Better late than never, the 2020 archival release San Francisco Moog 1968-72: Vol. 1 introduced a lot of people to Bay Area synthesist/composer Doug McKechnie. Now 80, McKechnie somehow had gone barely noticed as a Moog pioneer, despite opening for the Rolling Stones at the Altamont Speedway Free Festival in 1969 and appearing in the Maysles brothers’ documentary of said tragic event, Gimme Shelter. Although McKechnie performed often during the years outlined by the title of this second collection of his largely improvised electronic works, he only released a couple of cassettes back then. The Moog craze of those days somehow did not sweep up Mr. McKechnie.
Perhaps Doug’s music didn’t draw much attention in those days because it lacked a gimmicky concept, which was typical of vintage Moog-centric records. Plus, he didn’t have the academic imprimatur that some of his peers enjoyed. Rather, McKechnie was a lone-wolf hippie, relying on his instincts to create extraordinary sounds on the Moog Modular Series III synth, to which he fortuitously gained access because his audiophile/electronics wiz roommate, Bruce Hatch, owned one. McKechnie became so adept with the new instrument, he gave lectures about it and demonstrations of it in colleges and other schools.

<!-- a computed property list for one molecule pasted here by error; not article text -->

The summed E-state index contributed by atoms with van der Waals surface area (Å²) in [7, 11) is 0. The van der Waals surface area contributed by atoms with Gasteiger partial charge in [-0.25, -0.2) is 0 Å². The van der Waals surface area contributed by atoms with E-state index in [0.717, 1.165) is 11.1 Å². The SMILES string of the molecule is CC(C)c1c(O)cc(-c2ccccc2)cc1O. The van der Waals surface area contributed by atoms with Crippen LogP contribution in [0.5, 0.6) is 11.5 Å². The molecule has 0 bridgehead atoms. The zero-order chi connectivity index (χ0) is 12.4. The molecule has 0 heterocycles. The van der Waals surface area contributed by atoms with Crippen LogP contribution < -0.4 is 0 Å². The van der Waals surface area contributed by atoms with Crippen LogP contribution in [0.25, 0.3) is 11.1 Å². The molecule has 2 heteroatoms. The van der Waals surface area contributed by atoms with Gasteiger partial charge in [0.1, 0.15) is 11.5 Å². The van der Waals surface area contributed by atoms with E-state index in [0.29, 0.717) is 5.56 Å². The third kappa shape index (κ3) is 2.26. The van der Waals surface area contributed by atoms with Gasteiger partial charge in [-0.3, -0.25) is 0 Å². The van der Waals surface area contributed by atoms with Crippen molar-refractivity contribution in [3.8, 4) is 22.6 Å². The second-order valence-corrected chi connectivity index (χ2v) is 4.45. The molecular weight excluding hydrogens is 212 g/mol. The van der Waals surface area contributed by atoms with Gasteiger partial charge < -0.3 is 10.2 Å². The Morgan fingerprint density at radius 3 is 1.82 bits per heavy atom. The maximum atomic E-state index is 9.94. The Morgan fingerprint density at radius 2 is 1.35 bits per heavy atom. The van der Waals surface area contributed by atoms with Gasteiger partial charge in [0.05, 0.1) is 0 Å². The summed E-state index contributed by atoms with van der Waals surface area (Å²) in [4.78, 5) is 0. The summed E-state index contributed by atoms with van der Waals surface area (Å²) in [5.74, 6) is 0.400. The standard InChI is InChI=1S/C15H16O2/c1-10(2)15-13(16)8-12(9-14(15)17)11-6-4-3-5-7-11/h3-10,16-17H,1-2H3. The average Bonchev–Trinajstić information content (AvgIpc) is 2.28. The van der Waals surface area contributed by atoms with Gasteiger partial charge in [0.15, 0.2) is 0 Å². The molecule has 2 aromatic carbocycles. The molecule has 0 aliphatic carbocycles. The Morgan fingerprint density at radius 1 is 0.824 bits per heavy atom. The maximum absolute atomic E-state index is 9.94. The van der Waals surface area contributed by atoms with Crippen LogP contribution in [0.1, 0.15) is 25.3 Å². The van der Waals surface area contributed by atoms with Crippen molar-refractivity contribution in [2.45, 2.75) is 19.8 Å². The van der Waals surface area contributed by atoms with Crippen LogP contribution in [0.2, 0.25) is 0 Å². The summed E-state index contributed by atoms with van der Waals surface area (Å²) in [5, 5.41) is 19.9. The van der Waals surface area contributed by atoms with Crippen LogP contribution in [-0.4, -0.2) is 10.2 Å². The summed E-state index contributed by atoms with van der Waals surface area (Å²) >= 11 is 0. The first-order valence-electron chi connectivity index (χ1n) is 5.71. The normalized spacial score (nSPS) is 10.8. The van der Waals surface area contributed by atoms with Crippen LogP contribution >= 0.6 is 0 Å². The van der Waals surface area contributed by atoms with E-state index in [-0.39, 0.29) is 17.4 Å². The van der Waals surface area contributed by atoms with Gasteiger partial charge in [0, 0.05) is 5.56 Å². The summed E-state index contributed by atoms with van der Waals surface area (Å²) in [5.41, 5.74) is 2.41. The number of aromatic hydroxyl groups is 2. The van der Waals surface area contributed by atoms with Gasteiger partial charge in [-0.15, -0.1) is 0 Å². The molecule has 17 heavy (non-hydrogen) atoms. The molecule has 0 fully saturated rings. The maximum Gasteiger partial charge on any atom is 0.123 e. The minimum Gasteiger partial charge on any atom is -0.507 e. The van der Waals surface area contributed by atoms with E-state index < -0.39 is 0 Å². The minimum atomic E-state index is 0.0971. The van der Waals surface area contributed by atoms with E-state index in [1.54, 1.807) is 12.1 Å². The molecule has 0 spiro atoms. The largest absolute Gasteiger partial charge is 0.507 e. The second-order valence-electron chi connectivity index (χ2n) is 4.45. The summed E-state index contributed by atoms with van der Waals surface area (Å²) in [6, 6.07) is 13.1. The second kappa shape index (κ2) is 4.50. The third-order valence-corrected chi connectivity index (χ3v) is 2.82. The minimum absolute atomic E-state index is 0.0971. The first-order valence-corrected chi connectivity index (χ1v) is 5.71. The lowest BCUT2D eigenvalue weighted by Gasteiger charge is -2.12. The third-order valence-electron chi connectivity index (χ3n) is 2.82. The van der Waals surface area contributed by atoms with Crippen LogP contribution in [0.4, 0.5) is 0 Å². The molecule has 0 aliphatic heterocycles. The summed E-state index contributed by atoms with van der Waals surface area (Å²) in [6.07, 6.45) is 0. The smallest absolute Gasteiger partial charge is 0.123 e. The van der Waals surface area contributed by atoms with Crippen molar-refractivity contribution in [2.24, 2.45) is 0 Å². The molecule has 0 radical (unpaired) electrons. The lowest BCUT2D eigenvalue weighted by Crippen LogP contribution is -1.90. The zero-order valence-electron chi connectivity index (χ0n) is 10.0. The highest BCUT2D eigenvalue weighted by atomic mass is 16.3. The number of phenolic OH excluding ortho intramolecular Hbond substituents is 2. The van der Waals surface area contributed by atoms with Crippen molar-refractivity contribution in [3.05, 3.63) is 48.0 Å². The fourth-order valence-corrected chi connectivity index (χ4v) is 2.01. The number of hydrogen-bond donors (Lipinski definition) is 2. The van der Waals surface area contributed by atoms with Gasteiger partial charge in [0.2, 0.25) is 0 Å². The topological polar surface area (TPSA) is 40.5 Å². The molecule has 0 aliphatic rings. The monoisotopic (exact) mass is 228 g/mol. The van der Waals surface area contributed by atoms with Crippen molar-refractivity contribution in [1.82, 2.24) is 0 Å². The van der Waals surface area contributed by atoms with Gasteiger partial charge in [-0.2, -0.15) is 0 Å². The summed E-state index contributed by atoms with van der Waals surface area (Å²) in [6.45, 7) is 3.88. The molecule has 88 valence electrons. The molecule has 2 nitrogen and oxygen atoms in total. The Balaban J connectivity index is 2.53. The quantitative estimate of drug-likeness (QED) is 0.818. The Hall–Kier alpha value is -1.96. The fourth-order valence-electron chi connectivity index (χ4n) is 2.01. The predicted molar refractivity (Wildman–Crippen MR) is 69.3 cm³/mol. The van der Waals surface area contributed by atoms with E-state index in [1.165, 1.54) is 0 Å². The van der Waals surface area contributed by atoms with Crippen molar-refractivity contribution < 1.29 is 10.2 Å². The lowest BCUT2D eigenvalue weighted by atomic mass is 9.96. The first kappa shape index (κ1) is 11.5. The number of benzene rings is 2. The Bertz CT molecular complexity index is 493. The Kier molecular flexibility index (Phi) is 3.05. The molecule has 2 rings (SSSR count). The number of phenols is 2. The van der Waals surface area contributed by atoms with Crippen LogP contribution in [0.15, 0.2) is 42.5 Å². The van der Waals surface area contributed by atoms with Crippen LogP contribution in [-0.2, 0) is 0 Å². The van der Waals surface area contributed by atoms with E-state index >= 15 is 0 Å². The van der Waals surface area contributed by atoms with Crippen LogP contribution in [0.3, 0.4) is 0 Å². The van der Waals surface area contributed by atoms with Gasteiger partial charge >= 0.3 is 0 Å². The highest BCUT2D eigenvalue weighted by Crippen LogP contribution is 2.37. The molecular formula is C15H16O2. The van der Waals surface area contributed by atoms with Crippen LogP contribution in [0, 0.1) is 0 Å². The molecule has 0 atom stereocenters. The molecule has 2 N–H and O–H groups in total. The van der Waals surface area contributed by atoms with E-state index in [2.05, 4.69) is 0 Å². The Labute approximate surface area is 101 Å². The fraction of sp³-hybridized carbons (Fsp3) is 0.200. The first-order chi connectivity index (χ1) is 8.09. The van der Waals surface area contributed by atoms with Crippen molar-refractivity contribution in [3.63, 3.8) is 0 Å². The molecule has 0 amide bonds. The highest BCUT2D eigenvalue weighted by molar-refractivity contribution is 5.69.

San Francisco Moog 1968-72: Vol. 2 further delves into McKechnie’s vaults from that heady era. The first volume’s rippling drones, grand melodies, ominous throbs, and eerie drifts predated and resembled some of the things happening with the work of German artists such as Klaus Schulze, Tangerine Dream, and Ashra. The second one skews a bit weirder and more introspective. “Search For An Honest Man” recalls Moog superstar Mort Garson’s peak-era winsome melodiousness and bleak chirpiness. “Live At The Family Dog” offers a premonition of minimal techno, with its pinprick percussion and spaciousness, before it shifts into a wickedly warped k-hole of Doppler-effected “wow”s and “whoa”s.
If you’re a fan of Keith Emerson’s flamboyant flourishes in ELP, you’ll dig the bold, spasmodic piece “Moving.” “Mr. Toad’s Wild Ride” is a wildly oscillating excursion, like Tonto’s Expanding Head Band experiencing an anxiety attack while “Rumble Ramp Explosion,” as the title helpfully discloses, is an extreme display of tone dispersion and simulated rocket ascension and explosion. True mindfuckery. The best track here is also the longest: over its 11-plus minutes, the meticulously designed “Glide” features a main Moog motif that icily radiates over insistent pulsations, and thus enters the massive pantheon of intense sci-fi-film suspense-builders.
The VG+ label has compiled both San Francisco Moog LPs onto one CD, if you prefer that format. One way or another, you should get this music into your ears for easy transport out of this mundane reality. -Buckley Mayfield
Located in Seattle’s Fremont neighborhood, Jive Time is always looking to buy your unwanted records (provided they are in good condition) or offer credit for trade. We also buy record collections